I’m taking a class called “Management of Engineering Systems.” We are currently learning about “cash flow” and “methods for computing depreciation.” Mystery words I’m encountering include MACRS, straight line, double declining, discount rate and VDB.
I’m an engineer, so by definition I’m a Total Moron[sup]TM[/sup] when it comes to anything financially related.
So someone tell me… what the hell is “depreciation” all about?
I found the following somewhere on the web:
Huh? I don’t get it. Why is there a tax benefit? If I plop down $50,000 for a machine, isn’t $50,000 my one-time expense?
Solid state physics seemed so much simpler… :rolleyes:
>> Huh? I don’t get it. Why is there a tax benefit? If I plop down $50,000 for a machine, isn’t $50,000 my one-time expense?
Nope. It is an asset now and the yearly depreciation is the expense. If you buy a car for $10,000 would you say you are nstantly $10000 poorer. No, you say you have $10000 in the ofrm of a car, and then, every year, you count as an expense the depreciation of the car until the car has been fully depreciated.
Oh, I fergot the tax part. Since taxes are levied on profits (not on raw gross income) and profits are affected by expenses and depreciation is an expense, how you depreciate makes a difference in what your profits are. You may prefer to have more expenses this year and fewer next year, or viceversa. That’s where creative accounting comes into play and that’s why the government issues rules on what you may and may not do and then it takes even more creativity to get around that.
A simple example: I may want to depreciate an asset over a very short time because that saves me taxes now. So the government says an asset of type X cannot be depreciated in less than 5 years. So I say fine, not to worry. A leasing company purchases that asset and leases it to me at a rate which pays for the asset in 3 years and then they say the asset is mone to keep for free. In fact what I have done is amortize the asset in 3 years where the law says I cannot do it in less than 5 years. And so on. Bean counters do a lot of things and counting beans is the least of what they do.
There are two sides to the depreciation story, depending on who you are reporting to.
If you are reporting to the IRS, you want to maximise depreciation so as to minimise tax. Expensing the item in the first year is the best outcome. Barring that, you want to depreciate over the shortest possible time and get the biggest deductions in the earliest years (i.e., use a declining value method).
If you are reporting to shareholders, you want to minimise depreciation so as to maximise apparent profit. In that case, you depreciate over the longest possible time and eliminate big deductions in the early years (i.e., use the straight line method).
You are correct - there is no tax benefit in depreciation. What the original quote meant was that the tax benefits that there are are spread over several years, not all in one year, which is what you get when an item is an expense.
The tax disadvantages of depreciation can be a real pain for small companies. Consider:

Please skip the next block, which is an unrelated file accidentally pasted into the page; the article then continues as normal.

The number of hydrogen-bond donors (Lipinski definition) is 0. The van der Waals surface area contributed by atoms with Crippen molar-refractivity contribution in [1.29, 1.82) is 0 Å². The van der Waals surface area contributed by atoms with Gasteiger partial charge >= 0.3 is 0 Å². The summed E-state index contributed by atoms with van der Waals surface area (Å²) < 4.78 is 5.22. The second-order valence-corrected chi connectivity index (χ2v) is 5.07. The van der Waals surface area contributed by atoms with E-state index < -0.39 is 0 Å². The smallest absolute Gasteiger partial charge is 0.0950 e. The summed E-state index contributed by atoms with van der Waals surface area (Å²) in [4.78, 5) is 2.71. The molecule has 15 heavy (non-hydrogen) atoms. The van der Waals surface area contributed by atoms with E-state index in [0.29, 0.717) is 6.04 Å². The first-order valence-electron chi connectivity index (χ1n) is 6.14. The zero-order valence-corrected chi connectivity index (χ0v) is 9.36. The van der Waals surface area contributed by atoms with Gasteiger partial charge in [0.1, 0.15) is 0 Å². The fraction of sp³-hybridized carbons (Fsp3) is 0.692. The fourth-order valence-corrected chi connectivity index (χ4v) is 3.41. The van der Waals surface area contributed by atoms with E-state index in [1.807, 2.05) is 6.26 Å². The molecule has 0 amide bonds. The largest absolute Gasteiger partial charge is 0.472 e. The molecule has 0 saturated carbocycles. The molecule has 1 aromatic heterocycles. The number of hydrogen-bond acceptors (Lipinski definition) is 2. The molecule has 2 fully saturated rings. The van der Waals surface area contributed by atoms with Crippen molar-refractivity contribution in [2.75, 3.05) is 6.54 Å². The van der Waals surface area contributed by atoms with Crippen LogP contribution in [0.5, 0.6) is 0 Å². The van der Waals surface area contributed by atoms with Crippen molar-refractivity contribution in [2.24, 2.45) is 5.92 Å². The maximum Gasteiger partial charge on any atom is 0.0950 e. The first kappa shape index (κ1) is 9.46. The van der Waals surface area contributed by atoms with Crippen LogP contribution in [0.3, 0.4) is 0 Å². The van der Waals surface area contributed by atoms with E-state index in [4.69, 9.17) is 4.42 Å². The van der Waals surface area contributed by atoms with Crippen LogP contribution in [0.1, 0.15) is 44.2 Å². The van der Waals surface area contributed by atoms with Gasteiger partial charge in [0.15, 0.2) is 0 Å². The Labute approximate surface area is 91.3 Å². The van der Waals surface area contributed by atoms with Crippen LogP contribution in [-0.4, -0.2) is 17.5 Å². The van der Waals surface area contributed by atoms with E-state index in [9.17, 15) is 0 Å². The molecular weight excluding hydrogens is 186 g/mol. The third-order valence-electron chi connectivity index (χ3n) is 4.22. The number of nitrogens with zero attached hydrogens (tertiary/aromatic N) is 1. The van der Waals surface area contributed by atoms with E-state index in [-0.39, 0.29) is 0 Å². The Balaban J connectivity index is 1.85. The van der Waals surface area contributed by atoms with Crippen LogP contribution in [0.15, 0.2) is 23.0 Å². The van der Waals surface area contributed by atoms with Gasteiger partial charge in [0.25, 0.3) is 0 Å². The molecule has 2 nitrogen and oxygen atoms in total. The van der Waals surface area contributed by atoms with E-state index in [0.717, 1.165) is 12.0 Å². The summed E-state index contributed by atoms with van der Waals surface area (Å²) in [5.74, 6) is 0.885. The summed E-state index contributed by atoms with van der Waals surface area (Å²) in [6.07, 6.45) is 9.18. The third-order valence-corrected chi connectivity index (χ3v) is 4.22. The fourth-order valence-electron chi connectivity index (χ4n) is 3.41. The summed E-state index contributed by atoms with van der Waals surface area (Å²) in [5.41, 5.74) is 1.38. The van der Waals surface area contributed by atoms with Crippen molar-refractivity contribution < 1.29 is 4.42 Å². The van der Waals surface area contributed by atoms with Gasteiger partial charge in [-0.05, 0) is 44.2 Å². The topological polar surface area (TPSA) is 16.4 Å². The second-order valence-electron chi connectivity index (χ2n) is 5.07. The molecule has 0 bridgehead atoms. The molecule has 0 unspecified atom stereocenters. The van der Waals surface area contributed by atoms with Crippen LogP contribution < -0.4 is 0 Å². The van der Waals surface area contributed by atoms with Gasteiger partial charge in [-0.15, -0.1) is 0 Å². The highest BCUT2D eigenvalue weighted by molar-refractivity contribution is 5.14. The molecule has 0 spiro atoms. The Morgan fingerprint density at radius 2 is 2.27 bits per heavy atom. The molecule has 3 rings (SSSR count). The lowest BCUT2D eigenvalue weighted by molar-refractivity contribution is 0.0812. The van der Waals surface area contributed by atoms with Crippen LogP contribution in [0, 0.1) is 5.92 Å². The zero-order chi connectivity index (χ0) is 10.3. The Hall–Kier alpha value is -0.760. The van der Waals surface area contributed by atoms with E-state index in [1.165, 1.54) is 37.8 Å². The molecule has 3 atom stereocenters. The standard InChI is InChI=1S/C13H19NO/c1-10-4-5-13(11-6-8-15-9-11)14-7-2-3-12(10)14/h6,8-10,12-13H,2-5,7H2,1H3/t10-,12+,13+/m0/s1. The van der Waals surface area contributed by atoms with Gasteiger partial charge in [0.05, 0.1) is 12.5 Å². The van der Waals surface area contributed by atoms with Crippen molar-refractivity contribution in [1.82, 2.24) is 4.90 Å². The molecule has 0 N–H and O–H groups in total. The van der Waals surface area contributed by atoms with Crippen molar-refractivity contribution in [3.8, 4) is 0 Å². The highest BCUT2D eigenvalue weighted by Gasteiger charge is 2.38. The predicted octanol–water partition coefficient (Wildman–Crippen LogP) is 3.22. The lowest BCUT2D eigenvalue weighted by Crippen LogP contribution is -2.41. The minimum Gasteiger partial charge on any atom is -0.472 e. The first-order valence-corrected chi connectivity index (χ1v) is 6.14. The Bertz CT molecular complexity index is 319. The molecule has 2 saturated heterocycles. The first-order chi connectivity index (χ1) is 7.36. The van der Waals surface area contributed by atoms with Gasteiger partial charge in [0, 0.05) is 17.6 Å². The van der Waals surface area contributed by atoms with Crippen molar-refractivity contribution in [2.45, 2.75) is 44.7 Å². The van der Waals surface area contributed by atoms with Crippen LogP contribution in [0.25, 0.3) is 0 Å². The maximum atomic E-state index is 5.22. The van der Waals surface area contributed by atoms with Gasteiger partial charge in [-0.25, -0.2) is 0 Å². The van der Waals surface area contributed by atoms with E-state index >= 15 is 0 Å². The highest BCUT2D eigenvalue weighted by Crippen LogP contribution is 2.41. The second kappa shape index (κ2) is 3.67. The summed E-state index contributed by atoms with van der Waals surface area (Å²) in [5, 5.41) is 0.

Costs: $500k, including a $100k asset purchase.
You broke even, right? No taxes. Wrong. If the asset is depreciated over 5 years, then for tax purposes your costs were $420k and you now have to find a way of paying the tax on $80k out of your non-existent profits.
As sailor said, you can improve this by leasing assets. My company gets all its PCs on 2 year leases, thereby a) paying over 2 years, and b) being able to expense all the payments each year.
Depreciation is the systematic charging of capital expenditure on an asset to the profit and loss account over several accounting periods. This is in recognition of the fact that the asset will contribute to income-generating activities in each period, not just the one in which it was bought. This is allied to the fundamental accounting concept of matching, ensuring that costs and revenues are matched to the periods and activities where they occurred.
The straight line method of depreciation is nice and simple, with a fixed amount charged each period until the asset has reached the end of its Useful Economic Life (UEL). The charge is calculated as (purchase cost less residual value) divided by UEL (in years or months). The residual value may be zero, or it may be greater than that if you have reason to believe you could sell the asset on once you’re finished with it.
Reducing balance depreciation is the main alternative, more appropriate for assets which generate more revenue in early years than in later years (e.g. as an asset’s efficiency decreases). This is calculated as a % depreciation rate multiplied by the asset’s Net Book Value (NBV). The NBV is the current value of the asset - e.g. it’s purchase cost less accumulated depreciation to date.
There’s also a machine hour method, where depreciation is calculated as ((purchase cost less residual value) divided by UEL (hours)) multiplied by actual use (hours).
Basically, it’s not primarily about tax at all. It’s about accounting for the value of an asset over that period where it’s actually providing value. It’s fairly similar to the requirement to account for accruals and prepayments separately.
There are also terms for the various types of accounting. “Cost accounting”, “management accounting” and “tax accounting” to name the most common. If Crusoe is an accountant, Crusoe is clearly a cost accountant.